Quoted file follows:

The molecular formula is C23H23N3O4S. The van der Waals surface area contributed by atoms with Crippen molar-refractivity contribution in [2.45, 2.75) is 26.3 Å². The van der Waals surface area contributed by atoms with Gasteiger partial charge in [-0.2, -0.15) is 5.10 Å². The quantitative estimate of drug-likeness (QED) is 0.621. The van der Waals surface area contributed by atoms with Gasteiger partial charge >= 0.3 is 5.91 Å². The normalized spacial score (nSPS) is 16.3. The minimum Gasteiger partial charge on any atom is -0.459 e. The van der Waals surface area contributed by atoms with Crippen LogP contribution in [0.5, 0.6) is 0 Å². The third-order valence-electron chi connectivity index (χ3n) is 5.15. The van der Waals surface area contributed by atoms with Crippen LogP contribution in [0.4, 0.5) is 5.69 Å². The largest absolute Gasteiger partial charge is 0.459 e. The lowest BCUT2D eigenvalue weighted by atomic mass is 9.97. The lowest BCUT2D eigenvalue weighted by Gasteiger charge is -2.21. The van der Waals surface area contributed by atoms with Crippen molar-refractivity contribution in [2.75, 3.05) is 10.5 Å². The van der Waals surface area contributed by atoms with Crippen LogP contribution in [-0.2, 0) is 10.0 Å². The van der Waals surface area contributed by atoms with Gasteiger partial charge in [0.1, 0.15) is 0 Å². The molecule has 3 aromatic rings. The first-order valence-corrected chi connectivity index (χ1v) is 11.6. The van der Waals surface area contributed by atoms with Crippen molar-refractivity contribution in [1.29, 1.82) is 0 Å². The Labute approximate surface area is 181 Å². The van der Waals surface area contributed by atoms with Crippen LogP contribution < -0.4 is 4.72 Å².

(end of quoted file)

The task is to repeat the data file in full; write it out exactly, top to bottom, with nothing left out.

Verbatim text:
The molecular formula is C23H23N3O4S. The van der Waals surface area contributed by atoms with Crippen molar-refractivity contribution in [2.45, 2.75) is 26.3 Å². The van der Waals surface area contributed by atoms with Gasteiger partial charge in [-0.2, -0.15) is 5.10 Å². The quantitative estimate of drug-likeness (QED) is 0.621. The van der Waals surface area contributed by atoms with Gasteiger partial charge >= 0.3 is 5.91 Å². The normalized spacial score (nSPS) is 16.3. The minimum Gasteiger partial charge on any atom is -0.459 e. The van der Waals surface area contributed by atoms with Crippen LogP contribution in [0.5, 0.6) is 0 Å². The third-order valence-electron chi connectivity index (χ3n) is 5.15. The van der Waals surface area contributed by atoms with Crippen LogP contribution in [0.4, 0.5) is 5.69 Å². The largest absolute Gasteiger partial charge is 0.459 e. The lowest BCUT2D eigenvalue weighted by atomic mass is 9.97. The lowest BCUT2D eigenvalue weighted by Gasteiger charge is -2.21. The van der Waals surface area contributed by atoms with Crippen molar-refractivity contribution in [2.75, 3.05) is 10.5 Å². The van der Waals surface area contributed by atoms with Crippen LogP contribution in [-0.2, 0) is 10.0 Å². The van der Waals surface area contributed by atoms with Gasteiger partial charge in [0.1, 0.15) is 0 Å². The molecule has 3 aromatic rings. The first-order valence-corrected chi connectivity index (χ1v) is 11.6. The van der Waals surface area contributed by atoms with Crippen molar-refractivity contribution in [1.29, 1.82) is 0 Å². The Labute approximate surface area is 181 Å². The van der Waals surface area contributed by atoms with Crippen LogP contribution < -0.4 is 4.72 Å².